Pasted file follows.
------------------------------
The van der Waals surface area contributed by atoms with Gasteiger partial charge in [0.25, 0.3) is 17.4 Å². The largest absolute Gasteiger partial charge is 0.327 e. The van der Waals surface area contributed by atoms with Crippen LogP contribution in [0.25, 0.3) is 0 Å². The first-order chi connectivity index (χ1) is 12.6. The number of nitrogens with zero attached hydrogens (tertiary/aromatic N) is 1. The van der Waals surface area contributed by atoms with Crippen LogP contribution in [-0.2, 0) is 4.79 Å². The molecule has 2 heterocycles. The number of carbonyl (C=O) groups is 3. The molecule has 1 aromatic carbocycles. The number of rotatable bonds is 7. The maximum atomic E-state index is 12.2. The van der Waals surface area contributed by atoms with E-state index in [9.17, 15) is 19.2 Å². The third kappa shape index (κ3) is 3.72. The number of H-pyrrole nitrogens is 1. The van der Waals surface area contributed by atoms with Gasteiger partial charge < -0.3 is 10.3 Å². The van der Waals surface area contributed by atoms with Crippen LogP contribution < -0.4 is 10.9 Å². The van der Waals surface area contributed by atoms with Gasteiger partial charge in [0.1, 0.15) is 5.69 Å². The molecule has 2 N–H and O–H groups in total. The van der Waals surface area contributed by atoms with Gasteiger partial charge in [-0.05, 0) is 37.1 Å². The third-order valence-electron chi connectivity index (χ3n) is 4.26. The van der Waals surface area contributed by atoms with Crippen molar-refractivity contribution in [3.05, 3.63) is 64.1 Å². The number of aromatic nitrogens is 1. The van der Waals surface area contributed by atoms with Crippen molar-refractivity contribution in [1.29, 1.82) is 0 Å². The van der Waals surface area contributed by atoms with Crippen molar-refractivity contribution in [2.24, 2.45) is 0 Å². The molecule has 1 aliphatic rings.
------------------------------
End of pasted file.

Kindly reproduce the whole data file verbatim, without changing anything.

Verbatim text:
The van der Waals surface area contributed by atoms with Gasteiger partial charge in [0.25, 0.3) is 17.4 Å². The largest absolute Gasteiger partial charge is 0.327 e. The van der Waals surface area contributed by atoms with Crippen LogP contribution in [0.25, 0.3) is 0 Å². The first-order chi connectivity index (χ1) is 12.6. The number of nitrogens with zero attached hydrogens (tertiary/aromatic N) is 1. The van der Waals surface area contributed by atoms with Crippen LogP contribution in [-0.2, 0) is 4.79 Å². The molecule has 2 heterocycles. The number of carbonyl (C=O) groups is 3. The molecule has 1 aromatic carbocycles. The number of rotatable bonds is 7. The maximum atomic E-state index is 12.2. The van der Waals surface area contributed by atoms with E-state index in [9.17, 15) is 19.2 Å². The third kappa shape index (κ3) is 3.72. The number of H-pyrrole nitrogens is 1. The van der Waals surface area contributed by atoms with Gasteiger partial charge < -0.3 is 10.3 Å². The van der Waals surface area contributed by atoms with Crippen LogP contribution < -0.4 is 10.9 Å². The van der Waals surface area contributed by atoms with Gasteiger partial charge in [0.1, 0.15) is 5.69 Å². The molecule has 2 N–H and O–H groups in total. The van der Waals surface area contributed by atoms with Gasteiger partial charge in [-0.05, 0) is 37.1 Å². The third-order valence-electron chi connectivity index (χ3n) is 4.26. The van der Waals surface area contributed by atoms with Crippen molar-refractivity contribution in [3.05, 3.63) is 64.1 Å². The number of aromatic nitrogens is 1. The van der Waals surface area contributed by atoms with Crippen molar-refractivity contribution in [1.29, 1.82) is 0 Å². The van der Waals surface area contributed by atoms with Crippen molar-refractivity contribution in [2.24, 2.45) is 0 Å². The molecule has 1 aliphatic rings.